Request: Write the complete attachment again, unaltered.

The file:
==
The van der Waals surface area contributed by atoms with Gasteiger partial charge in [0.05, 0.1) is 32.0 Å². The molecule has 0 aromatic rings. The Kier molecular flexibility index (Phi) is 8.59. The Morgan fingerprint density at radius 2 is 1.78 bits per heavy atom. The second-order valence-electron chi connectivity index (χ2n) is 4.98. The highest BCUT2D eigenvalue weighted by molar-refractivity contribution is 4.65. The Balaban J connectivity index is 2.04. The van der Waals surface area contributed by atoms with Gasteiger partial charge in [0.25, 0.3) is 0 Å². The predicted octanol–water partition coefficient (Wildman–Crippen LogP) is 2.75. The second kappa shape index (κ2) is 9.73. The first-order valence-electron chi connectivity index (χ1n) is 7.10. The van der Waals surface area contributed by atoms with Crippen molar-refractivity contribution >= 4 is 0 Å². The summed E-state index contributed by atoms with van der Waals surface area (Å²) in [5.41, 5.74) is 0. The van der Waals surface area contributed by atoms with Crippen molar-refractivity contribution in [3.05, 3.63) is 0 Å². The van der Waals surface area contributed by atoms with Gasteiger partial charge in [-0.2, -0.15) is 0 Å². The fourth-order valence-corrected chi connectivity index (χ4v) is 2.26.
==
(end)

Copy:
The van der Waals surface area contributed by atoms with Gasteiger partial charge in [0.05, 0.1) is 32.0 Å². The molecule has 0 aromatic rings. The Kier molecular flexibility index (Phi) is 8.59. The Morgan fingerprint density at radius 2 is 1.78 bits per heavy atom. The second-order valence-electron chi connectivity index (χ2n) is 4.98. The highest BCUT2D eigenvalue weighted by molar-refractivity contribution is 4.65. The Balaban J connectivity index is 2.04. The van der Waals surface area contributed by atoms with Gasteiger partial charge in [0.25, 0.3) is 0 Å². The predicted octanol–water partition coefficient (Wildman–Crippen LogP) is 2.75. The second kappa shape index (κ2) is 9.73. The first-order valence-electron chi connectivity index (χ1n) is 7.10. The van der Waals surface area contributed by atoms with Crippen molar-refractivity contribution >= 4 is 0 Å². The summed E-state index contributed by atoms with van der Waals surface area (Å²) in [5.41, 5.74) is 0. The van der Waals surface area contributed by atoms with Crippen molar-refractivity contribution in [3.05, 3.63) is 0 Å². The van der Waals surface area contributed by atoms with Gasteiger partial charge in [-0.2, -0.15) is 0 Å². The fourth-order valence-corrected chi connectivity index (χ4v) is 2.26.